Kevin F. Hallock, the dean of the Cornell SC Johnson College of Business, will depart Cornell this summer to become president of the University of Richmond, effective Aug. 15.
Hallock will step down as dean effective March 4 but will remain a member of the Cornell faculty and continue to serve on campus committees through August. Andrew Karolyi, deputy dean and dean of academic affairs and the Harold Bierman Jr. Distinguished Professor of Management, has been named acting dean.
“During Kevin’s 16-year tenure at Cornell, he has held several administrative roles, including the dean of Cornell’s ILR School and, most recently, dean of Cornell’s SC Johnson College of Business,” Provost Michael Kotlikoff said. “In each role, he brought a strong vision and leadership that helped to make him and the colleges he oversaw successful. Moreover, Kevin has been an outstanding university citizen, contributing tirelessly to many initiatives, and a close personal colleague. This is a terrific opportunity for Kevin and I know that he will make an excellent president for the University of Richmond.”
Hallock will be the 11th president to lead the 190-year-old University of Richmond, a highly ranked private liberal arts institution, which serves approximately 4,000 students in undergraduate and graduate programs in five schools: Arts and Sciences; Business; Law; Leadership; and Continuing Studies. Richmond is part of the Atlantic 10 Division I Athletic Conference, and its endowment is valued at approximately $2.9 billion. Like Cornell, Richmond offers a need-blind admission policy and a guarantee to meet 100% of demonstrated need for traditional undergraduate applicants.
“The University of Richmond has an exciting combination of an outstanding liberal arts and sciences education with excellent professional schools,” Hallock said. “Richmond drew me in and I couldn’t look away.”
As dean of the SC Johnson College, Hallock turned a budget deficit into a surplus within his first two years, worked to improve diversity, equity and inclusion, championed the expansion of the college’s footprint in New York City through a new facility in Manhattan, and motivated work on multiple new degrees, including a hybrid/online master’s in business analytics. Under his leadership, the college has seen increased enrollment and applications to nearly all 19 of its programs across the Charles H. Dyson School of Applied Economics and Management, the Samuel Curtis Johnson Graduate School of Management, and the School of Hotel Administration.
“The Cornell SC Johnson College of Business is absolutely amazing,” Hallock said. “The Board of Trustees made a bold move to advance business education by creating the college in 2016. Bringing three extraordinary schools into a single college has been a lot of work on behalf of hundreds and hundreds of people, but we are seeing the payoffs and they will continue to compound. I have every confidence that it will continue on an upward trajectory and advance substantially in the coming years.”
From 2015 to fall 2018, Hallock served as dean of the ILR School, where he guided the school through a strategic planning process, prioritized the student experience and well-being, and introduced an initiative bringing together students, staff and faculty around a common annual theme. He also raised resources for investments in faculty and research, invested in human resources, encouraged the faculty to revise the curriculum, and led the transition of ILR’s New York City office to a new home at 570 Lexington Ave., which opened in January 2019.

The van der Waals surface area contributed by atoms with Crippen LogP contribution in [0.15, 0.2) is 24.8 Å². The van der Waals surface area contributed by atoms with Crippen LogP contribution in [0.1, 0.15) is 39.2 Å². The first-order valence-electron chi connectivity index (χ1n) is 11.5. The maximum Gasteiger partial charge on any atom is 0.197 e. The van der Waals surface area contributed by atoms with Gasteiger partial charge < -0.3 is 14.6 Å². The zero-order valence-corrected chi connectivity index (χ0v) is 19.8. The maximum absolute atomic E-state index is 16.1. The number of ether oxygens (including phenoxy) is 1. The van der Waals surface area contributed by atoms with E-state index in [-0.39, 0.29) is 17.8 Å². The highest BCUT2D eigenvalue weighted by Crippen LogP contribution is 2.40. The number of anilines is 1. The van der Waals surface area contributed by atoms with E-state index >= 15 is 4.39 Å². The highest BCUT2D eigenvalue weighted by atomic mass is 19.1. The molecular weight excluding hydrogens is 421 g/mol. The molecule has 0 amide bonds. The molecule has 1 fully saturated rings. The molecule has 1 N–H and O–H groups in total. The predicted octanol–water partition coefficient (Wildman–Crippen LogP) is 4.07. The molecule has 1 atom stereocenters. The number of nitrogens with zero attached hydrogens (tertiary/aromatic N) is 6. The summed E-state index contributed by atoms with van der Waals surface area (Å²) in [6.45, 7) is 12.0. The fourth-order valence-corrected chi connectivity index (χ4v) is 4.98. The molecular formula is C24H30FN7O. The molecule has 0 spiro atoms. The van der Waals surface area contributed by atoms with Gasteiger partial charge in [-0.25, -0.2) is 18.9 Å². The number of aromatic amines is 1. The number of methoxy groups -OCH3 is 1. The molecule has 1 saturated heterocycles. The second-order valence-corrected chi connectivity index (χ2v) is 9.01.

A member of the Cornell faculty since 2005, Hallock has served in several administrative roles and on various committees. He chaired Cornell’s Financial Policy Committee in 2008-09 and served as the Donald C. Opatrny ’74 Chair of the universitywide Department of Economics in 2012-15. He was also a member of the Provost’s Budget Model Task Force in 2009-10, and has served as chair of the steering committee for the Cornell Student Experience Initiative.
He is the current chair of the standing committee on travel and visitor policy, and is the lead dean of the governing board for Entrepreneurship at Cornell. He is also the founding director of Cornell’s Institute for Compensation Studies.
“I have had the great fortune to have had extraordinary supporters and mentors throughout my entire career,” Hallock said. “Cornell is an amazing community and I have been lucky to work with amazing people who are so dedicated to the teaching, research and outreach that is foundational to this university.”
Hallock is also a fellow of the National Academy of Human Resources and a research associate at the National Bureau of Economic Research. He has consulted and served as an expert witness on issues of compensation, executive compensation, stock price reactions to labor market events, and antitrust in labor markets.
“I am humbled and grateful to have had the opportunity to be part of Cornell for so long,” he said. “While I will miss this community dearly, I am heartened to know that I will be joining a new community in the University of Richmond that, like Cornell, is full of exceptional, smart, supportive people, looking to make the future better.”